As mentioned earlier, many early descriptions of New Zealand and the Maori race by visitors, including physicians, did not mention leprosy. The works I examined included Monkhouse's Journal (Beaglehole 1962), the writings of Crozet (1891), Dumont (1830), the surgeon John Savage (1807), Markham (1963), and Yate (1835). Perhaps more significantly, G. Bennett, in a review article of medicine in New Zealand and Polynesia in 1831 and also in later publications (1860, 1883-4), did not mention ngerengere or leprosy. This man had practised medicine throughout the Pacific, but particularly in New Zealand and Polynesia, including Hawaii. Dr E. Dieffenbach wrote Travels in New Zealand in 1843 with a chapter on diseases of the natives and did not mention ngerengere or leprosy. In reviewing diseases in New Zealand, two surgeons, Watkins and Tawell, gave no evidence of leprosy to the Select Committee of the House of Lords, “Appointed to Inquire into the Present State of New Zealand in 1837” (British Parliamentary Papers 1837-8).
A feature common to all the accounts of leprosy in New Zealand was that the authors did not consider the source of the leprosy, even though most of them accepted that the disease had been present in pre-European times. They may have assumed that leprosy was also present in the Pacific in pre-European times. However, there seems to be no evidence that leprosy was in eastern Polynesia, which is the likely “Hawaiki” or - 144 home of the Maoris. The strongest evidence against the introduction of leprosy from eastern Polynesia is the lack of common terms for leprosy anywhere in the Pacific. The bulk of the historical evidence suggests that leprosy was introduced into Polynesia at the end of the 19th century, and there appears to be no physical evidence of leprosy in Polynesia before that time.
Included in writings about the western Pacific (especially Fiji) are occasional statements that leprosy had been present for some centuries. Best (1905b), for example, speculated about migration from Melanesia to New Zealand:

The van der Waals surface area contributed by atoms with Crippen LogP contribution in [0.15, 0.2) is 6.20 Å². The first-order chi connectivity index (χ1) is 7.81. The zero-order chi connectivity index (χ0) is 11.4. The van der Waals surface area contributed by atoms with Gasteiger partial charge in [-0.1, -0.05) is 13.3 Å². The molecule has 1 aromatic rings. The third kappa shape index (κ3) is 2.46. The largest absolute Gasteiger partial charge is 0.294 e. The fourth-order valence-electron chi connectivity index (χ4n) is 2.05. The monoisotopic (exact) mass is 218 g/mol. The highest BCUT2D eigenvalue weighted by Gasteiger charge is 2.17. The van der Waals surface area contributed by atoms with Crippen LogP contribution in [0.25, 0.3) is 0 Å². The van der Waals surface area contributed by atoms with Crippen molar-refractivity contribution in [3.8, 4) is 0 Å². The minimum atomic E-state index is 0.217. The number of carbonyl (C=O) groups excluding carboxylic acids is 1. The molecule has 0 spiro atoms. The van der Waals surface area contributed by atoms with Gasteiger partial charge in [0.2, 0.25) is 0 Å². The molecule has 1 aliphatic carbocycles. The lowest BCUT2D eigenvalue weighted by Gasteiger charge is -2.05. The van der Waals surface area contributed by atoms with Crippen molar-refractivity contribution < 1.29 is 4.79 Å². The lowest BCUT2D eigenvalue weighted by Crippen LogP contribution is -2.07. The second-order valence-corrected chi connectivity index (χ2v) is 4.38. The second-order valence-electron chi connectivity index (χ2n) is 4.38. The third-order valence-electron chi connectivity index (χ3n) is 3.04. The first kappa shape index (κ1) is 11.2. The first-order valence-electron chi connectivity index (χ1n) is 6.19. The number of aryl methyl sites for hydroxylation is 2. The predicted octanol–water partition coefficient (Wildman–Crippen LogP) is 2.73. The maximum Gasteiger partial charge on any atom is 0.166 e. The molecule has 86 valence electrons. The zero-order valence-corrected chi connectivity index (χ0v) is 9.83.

Horouta seems to have arrived here some five or six generations before the fleet. Their descendants may be found among the Ngatiporou, Tuhoe, Ngatihau and other tribes. On this canoe came a number of black-skinned men who spake a different language from that of the Maori people. These people were probably Melanesians of Fiji.
There is no evidence to support these stories, and they are not generally accepted. The “fleet” was a fleet of canoes considered by Best and others to have carried the Maoris to New Zealand. This view of the early migrations of the Maoris has been largely discredited.
Robyn Jenkin's Was Tasman the First (1970:15-20) centres on the Portuguese or Spanish who may have visited or been shipwrecked in New Zealand. The Maoris do indeed have some stories of light-coloured people, but these possibilities are speculative.
A number of questions remain unanswered. If leprosy was introduced or if indeed leprosy had been present among the Maori in pre-European times, why did the disease decrease at a time when living conditions were very poor? Many early authors (e.g., Ginders 1890:2; Newman 1881:470; Thomson 1854:499; Tuke 1863-4;722) accepted that leprosy had been widespread in the Maoris in earlier times and that it began disappearing in the 19th century. Goldie (1905:65) was probably correct in suggesting that the few sporadic cases of leprosy observed among the Maoris had been referred to by so many authors that undue importance had been attached to them, and the prevalence of the disease was overestimated. The ethnic distribution of leprosy is curious in that I could only find a single report of a case of leprosy in a European in New Zealand.